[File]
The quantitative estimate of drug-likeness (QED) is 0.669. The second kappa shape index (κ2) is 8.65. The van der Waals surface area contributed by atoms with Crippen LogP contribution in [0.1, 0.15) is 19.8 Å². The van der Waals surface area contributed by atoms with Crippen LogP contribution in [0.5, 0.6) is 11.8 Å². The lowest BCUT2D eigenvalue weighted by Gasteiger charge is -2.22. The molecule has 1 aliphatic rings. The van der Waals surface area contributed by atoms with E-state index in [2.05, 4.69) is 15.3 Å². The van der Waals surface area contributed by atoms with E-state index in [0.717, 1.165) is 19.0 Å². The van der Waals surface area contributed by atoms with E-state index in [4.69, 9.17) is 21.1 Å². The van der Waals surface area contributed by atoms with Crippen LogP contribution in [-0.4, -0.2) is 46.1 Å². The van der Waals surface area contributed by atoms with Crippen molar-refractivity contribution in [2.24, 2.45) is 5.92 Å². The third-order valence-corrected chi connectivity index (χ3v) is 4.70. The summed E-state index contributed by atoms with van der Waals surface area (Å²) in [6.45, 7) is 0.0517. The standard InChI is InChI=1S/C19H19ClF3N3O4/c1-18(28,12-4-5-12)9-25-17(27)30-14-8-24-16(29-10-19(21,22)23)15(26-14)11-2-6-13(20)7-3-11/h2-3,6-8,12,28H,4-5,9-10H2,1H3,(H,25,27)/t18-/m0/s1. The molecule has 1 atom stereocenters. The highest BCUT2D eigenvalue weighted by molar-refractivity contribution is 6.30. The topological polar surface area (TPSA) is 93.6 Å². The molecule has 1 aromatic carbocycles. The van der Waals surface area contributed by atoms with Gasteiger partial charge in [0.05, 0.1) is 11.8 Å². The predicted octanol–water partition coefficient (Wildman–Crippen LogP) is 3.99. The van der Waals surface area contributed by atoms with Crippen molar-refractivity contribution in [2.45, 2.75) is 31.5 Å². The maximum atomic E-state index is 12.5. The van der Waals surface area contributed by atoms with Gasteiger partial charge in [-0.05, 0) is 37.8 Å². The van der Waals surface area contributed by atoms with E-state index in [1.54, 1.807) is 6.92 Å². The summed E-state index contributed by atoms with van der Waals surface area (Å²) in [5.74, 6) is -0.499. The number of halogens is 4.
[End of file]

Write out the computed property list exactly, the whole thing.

The quantitative estimate of drug-likeness (QED) is 0.669. The second kappa shape index (κ2) is 8.65. The van der Waals surface area contributed by atoms with Crippen LogP contribution in [0.1, 0.15) is 19.8 Å². The van der Waals surface area contributed by atoms with Crippen LogP contribution in [0.5, 0.6) is 11.8 Å². The lowest BCUT2D eigenvalue weighted by Gasteiger charge is -2.22. The molecule has 1 aliphatic rings. The van der Waals surface area contributed by atoms with E-state index in [2.05, 4.69) is 15.3 Å². The van der Waals surface area contributed by atoms with E-state index in [0.717, 1.165) is 19.0 Å². The van der Waals surface area contributed by atoms with E-state index in [4.69, 9.17) is 21.1 Å². The van der Waals surface area contributed by atoms with Crippen LogP contribution in [-0.4, -0.2) is 46.1 Å². The van der Waals surface area contributed by atoms with Crippen molar-refractivity contribution in [2.24, 2.45) is 5.92 Å². The third-order valence-corrected chi connectivity index (χ3v) is 4.70. The summed E-state index contributed by atoms with van der Waals surface area (Å²) in [6.45, 7) is 0.0517. The standard InChI is InChI=1S/C19H19ClF3N3O4/c1-18(28,12-4-5-12)9-25-17(27)30-14-8-24-16(29-10-19(21,22)23)15(26-14)11-2-6-13(20)7-3-11/h2-3,6-8,12,28H,4-5,9-10H2,1H3,(H,25,27)/t18-/m0/s1. The molecule has 1 atom stereocenters. The highest BCUT2D eigenvalue weighted by molar-refractivity contribution is 6.30. The topological polar surface area (TPSA) is 93.6 Å². The molecule has 1 aromatic carbocycles. The van der Waals surface area contributed by atoms with Gasteiger partial charge in [0.05, 0.1) is 11.8 Å². The predicted octanol–water partition coefficient (Wildman–Crippen LogP) is 3.99. The van der Waals surface area contributed by atoms with Crippen molar-refractivity contribution in [2.45, 2.75) is 31.5 Å². The maximum atomic E-state index is 12.5. The van der Waals surface area contributed by atoms with Gasteiger partial charge in [-0.05, 0) is 37.8 Å². The van der Waals surface area contributed by atoms with E-state index in [1.54, 1.807) is 6.92 Å². The summed E-state index contributed by atoms with van der Waals surface area (Å²) in [5.74, 6) is -0.499. The number of halogens is 4.